Cyber attacks are on the rise but Congress' focus is elsewhere

Have we accepted data breaches as inevitable?

WASHINGTON, D.C. - Hackers stole the debit and credit card information of 40 million Target customers between last November and December. In May, eBay made all of its 145 million customers change their password after hackers breached their system and stole personal information. And just last week JPMorgan Chase announced that a large-scale cyber attack had compromised the data of 83 million of its customers.

The JPMorgan Chase intrusion is only the latest in a series of high-profile security breaches affecting millions of Americans who trust their data to corporate caretakers. From Home Depot to Adobe to Snapchat, American businesses are under assault and it’s their customers’ private data hackers want.

As of Oct. 7, there have been 588 data breaches in 2014, according to the Identity Theft Resource Center, a 25.9% increase over the same time period last year. That trend suggests that cyber attacks aren’t slowing down anytime soon, but the federal response has been almost negligible.

Currently, the Federal Trade Commission can only regulate businesses after a security breach has occurred and even then, it must pass a three-pronged test to qualify action, which includes determining whether consumers suffered “substantial” injury as a result. Because of the limited guidelines, the FTC has only brought 30 security cases against businesses under what it calls its “deception authority” and 20 under its “unfairness authority” since 2002.

At a congressional hearing in February, the director of the FTC’s Bureau of Consumer Protection said the agency needed "more tools" to deter consumer data breaches in the private sector. But the response on the Hill has been limited.

Members have introduced three pieces of legislation that address consumer privacy concerns at private businesses. The Data Security Act, introduced by Sen. Thomas Carper, D-De., aims to establish a national rule for public and private entities to help prevent and respond to data breaches.It would also require entities such as financial institutions, retailers, and federal agencies to better safeguard sensitive information and notify consumers when there is a risk of identity theft.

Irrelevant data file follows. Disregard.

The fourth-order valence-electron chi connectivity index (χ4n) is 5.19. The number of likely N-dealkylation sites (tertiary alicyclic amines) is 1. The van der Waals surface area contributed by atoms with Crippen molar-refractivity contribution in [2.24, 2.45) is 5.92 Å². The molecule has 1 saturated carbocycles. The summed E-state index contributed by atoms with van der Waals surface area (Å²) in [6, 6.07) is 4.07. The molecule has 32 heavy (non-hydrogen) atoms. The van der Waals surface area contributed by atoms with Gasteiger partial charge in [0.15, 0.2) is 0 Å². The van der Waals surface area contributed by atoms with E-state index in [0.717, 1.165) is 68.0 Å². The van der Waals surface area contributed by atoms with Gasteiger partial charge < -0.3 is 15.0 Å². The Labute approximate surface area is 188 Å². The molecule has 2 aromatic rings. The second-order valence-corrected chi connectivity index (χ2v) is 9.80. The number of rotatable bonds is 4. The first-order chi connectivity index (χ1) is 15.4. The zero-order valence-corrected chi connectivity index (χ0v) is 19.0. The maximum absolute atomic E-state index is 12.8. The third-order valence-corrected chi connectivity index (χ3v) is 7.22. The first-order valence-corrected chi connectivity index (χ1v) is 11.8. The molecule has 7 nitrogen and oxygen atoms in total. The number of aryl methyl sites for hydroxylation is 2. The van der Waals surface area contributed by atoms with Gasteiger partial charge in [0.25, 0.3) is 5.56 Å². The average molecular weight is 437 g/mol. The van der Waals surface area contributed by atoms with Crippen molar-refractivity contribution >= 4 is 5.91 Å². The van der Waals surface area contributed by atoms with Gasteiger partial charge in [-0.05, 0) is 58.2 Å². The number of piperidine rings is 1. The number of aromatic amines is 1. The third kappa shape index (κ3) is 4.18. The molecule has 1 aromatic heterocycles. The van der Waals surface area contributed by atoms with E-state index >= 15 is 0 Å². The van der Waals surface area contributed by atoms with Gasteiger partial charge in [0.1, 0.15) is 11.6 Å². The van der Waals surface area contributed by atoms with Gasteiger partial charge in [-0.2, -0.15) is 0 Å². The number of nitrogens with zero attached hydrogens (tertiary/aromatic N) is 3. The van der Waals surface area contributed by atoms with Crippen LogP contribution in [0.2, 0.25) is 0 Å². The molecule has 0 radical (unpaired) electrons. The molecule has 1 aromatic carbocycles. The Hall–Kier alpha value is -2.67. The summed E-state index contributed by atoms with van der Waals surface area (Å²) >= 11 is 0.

The Personal Data Privacy and Security Act, introduced by Sen. Patrick Leahy, D-Vt., and the Personal Data Protection and Breach Accountability Act, introduced by Sen. Richard Blumenthal, D-Ct., would both establish FTC guidelines for businesses that gather consumer data to follow and would hold them accountable if they failed to meet the criteria.

Under Blumenthal’s proposal, companies would be held responsible for the costs of data theft to consumers if they fail to adopt protections that meet modern technological standards—such as chip and pin technology.

But none of the bills have close to enough support to be considered for a vote. Blumenthal’s proposal currently only has one co-sponsor in Congress. Leahy’s bill has five co-sponsors on the Senate side and none for its companion legislation in the House. Carper's bill only has one co-sponsor. All but one of the sponsors are Democrats.

For a topic that has affected so many Americans, one would think an immediate congressional response would be mandatory—or at least good politics—but fixing the leaking online infrastructure has become less of a public priority.

According to a recent study by Travelers Insurance, while personal privacy loss and identity theft is the second highest fear for respondents, less people worry about today than a year ago - 27% in 2014 compared with 34% in 2013. For millennials, the perceived risk is even lower—53 percent say they don’t worry at all about technology risks.

The reason may be that the public has accepted data breaches as an inescapable reality.

“When we did the risk index last year [in May] it might have been at the peak around cyber breach concerns in society,” said Patrick Gee, senior vice president of claims at Travelers. “Now that there’s been a year behind us, and there have been large scale and small scale technology breaches, perhaps it’s that people believe it’s just going to be part of their daily lives going forward.”

And with a year that has endured a plethora of daunting current events, like fighting ISIS and the Ebola outbreak, both the public's and federal government’s attention might be elsewhere.

“There is so much going on. There are so many issues of international crisis and conflict,” Sen. Blumenthal said.

Regardless, the senator continued that cybersecurity can’t be ignored and breaches will only continue to occur as the holidays get closer.

“As we approach the holiday season the threat of theft is evermore real and urgent and that is why retailers should be taking steps to protect consumers,” he said. “Retailers and financial services are simply failing to keep pace in the arms war against data thieves.”

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